Moss: As of Tuesday, March 29, you were no longer required to wear a mask outside and social groups of 10 were allowed. That’s from five upwards. You could have a drink in a public place after 10:30 p.m. I went to a bar downtown around 10:25 that night and thought I might grab a drink. They hardly let me in. At 10:35 p.m. there were last orders. Still, it was great, and it started cautiously. On Saturday night you could really see a change. Bars and restaurants were busy after 10:30 p.m. I’ve talked to a few people and I confess I was among those who felt a little worse on Sunday morning thanks to the relaxation. Many dining establishments had made the 10:30pm closure and social distancing work. Since the relaxation was announced, many people said, “You know what, we will stop serving food at 10:30 p.m., but you can still have a drink.” The kitchen staff has gotten used to it, ready at 10:30 p.m and go home to maybe see some family members while they are still awake. Wearing masks outdoors is still required in Malaysia. Singapore has relaxed ahead of Malaysia on this front.
Rosenthal: One of the things I noticed this weekend was that the music was back on. We stayed at Raffles and I was able to listen to music and chat in the legendary Long Bar. It’s one of those things that you don’t fully notice when it’s gone. Suddenly those signs of life and seeing photos of people on Instagram or social media with their faces huddled in groups of 10 is a big change. It will be a real psychological boost for many people visiting Singapore. With the resumption of travel, not only are people getting off, but people are coming back for the first time in what feels like an eternity. I’ve seen people who weren’t from Singapore or didn’t live here – from South Africa, Australia, Spain and Italy. It was really refreshing to see new life.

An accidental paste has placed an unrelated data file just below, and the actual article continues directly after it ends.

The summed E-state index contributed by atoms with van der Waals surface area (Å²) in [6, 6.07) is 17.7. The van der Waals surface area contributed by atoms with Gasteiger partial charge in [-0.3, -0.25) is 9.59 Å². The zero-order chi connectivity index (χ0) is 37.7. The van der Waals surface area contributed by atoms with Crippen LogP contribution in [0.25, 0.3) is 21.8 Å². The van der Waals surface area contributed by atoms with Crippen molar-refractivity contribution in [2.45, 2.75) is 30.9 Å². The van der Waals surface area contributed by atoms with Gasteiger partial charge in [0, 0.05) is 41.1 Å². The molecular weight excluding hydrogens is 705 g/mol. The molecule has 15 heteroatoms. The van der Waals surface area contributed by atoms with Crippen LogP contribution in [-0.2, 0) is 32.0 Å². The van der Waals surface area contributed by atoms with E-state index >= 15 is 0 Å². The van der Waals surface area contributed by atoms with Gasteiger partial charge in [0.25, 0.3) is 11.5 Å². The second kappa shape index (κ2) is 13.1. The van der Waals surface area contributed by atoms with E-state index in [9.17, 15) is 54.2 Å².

Rosenthal: Hong Kong is often compared to Singapore. What do you think of how these two cities have grown apart?
Moss: Singapore is in a pretty good place. With the reopening, progress has been cautious but consistent in the past few months. The news from Hong Kong has been grim, grim, grim for the most part. Hong Kong stuffs people in the equivalent of hollowed-out shipping containers, often without Wi-Fi for up to a month, for the sin of daring to venture out of a regionally connected hub. Singapore, to its enormous credit, has not done so. Will Singapore replace Hong Kong as a financial center tomorrow? no
Rosenthal: I think Singapore and Hong Kong have always had a certain regional rivalry. Singapore is definitely reopening – it’s making progress and heading in the right direction. The exceedingly low bar set by Hong Kong is probably doing Singapore a favour. There are many families who have the choice of living between the two places and they choose Singapore.
Still, Singapore will struggle to catch up with Hong Kong. From the size of Hong Kong’s capital markets to IPOs, trading turnover to basic deals – I think a lot of it – the epicenter is China and Hong Kong remains the gateway. My conclusion is that Hong Kong and Singapore will always be complementary. Once Covid is behind us I hope Hong Kong gets back to where it was.
This column does not necessarily represent the opinion of the editors or of Bloomberg LP and its owners.
Rachel Rosenthal is a contributing editor at Bloomberg Opinion. She was previously a market reporter and editor at the Wall Street Journal in Hong Kong.
Daniel Moss is a Bloomberg Opinion columnist covering Asian economies. Previously, he was Editor-in-Chief for Global Economics at Bloomberg News and has led teams in Asia, Europe and North America.